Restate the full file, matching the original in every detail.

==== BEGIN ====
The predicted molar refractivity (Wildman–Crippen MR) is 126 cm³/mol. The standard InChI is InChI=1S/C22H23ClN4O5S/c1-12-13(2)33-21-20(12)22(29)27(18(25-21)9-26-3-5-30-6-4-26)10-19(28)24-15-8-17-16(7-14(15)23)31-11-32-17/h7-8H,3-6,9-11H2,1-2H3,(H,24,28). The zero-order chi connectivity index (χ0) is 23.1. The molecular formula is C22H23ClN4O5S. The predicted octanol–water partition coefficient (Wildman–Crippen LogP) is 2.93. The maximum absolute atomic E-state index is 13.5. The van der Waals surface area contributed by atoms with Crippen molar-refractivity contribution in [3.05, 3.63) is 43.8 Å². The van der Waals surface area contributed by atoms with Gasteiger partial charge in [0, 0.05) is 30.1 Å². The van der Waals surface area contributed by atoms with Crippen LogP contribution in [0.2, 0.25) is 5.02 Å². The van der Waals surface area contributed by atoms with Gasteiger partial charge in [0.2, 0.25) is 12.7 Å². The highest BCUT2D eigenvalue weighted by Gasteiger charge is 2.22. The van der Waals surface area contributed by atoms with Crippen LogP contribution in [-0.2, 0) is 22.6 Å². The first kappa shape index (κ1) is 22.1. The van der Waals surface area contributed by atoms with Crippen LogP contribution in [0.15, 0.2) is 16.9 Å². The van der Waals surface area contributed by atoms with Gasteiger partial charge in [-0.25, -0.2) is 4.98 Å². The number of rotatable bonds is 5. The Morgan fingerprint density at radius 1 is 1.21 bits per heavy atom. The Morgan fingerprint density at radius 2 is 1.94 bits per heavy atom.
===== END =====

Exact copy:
The predicted molar refractivity (Wildman–Crippen MR) is 126 cm³/mol. The standard InChI is InChI=1S/C22H23ClN4O5S/c1-12-13(2)33-21-20(12)22(29)27(18(25-21)9-26-3-5-30-6-4-26)10-19(28)24-15-8-17-16(7-14(15)23)31-11-32-17/h7-8H,3-6,9-11H2,1-2H3,(H,24,28). The zero-order chi connectivity index (χ0) is 23.1. The molecular formula is C22H23ClN4O5S. The predicted octanol–water partition coefficient (Wildman–Crippen LogP) is 2.93. The maximum absolute atomic E-state index is 13.5. The van der Waals surface area contributed by atoms with Crippen molar-refractivity contribution in [3.05, 3.63) is 43.8 Å². The van der Waals surface area contributed by atoms with Gasteiger partial charge in [0, 0.05) is 30.1 Å². The van der Waals surface area contributed by atoms with Crippen LogP contribution in [0.2, 0.25) is 5.02 Å². The van der Waals surface area contributed by atoms with Gasteiger partial charge in [0.2, 0.25) is 12.7 Å². The highest BCUT2D eigenvalue weighted by Gasteiger charge is 2.22. The van der Waals surface area contributed by atoms with Crippen LogP contribution in [-0.2, 0) is 22.6 Å². The first kappa shape index (κ1) is 22.1. The van der Waals surface area contributed by atoms with Crippen LogP contribution in [0.15, 0.2) is 16.9 Å². The van der Waals surface area contributed by atoms with Gasteiger partial charge in [-0.25, -0.2) is 4.98 Å². The number of rotatable bonds is 5. The Morgan fingerprint density at radius 1 is 1.21 bits per heavy atom. The Morgan fingerprint density at radius 2 is 1.94 bits per heavy atom.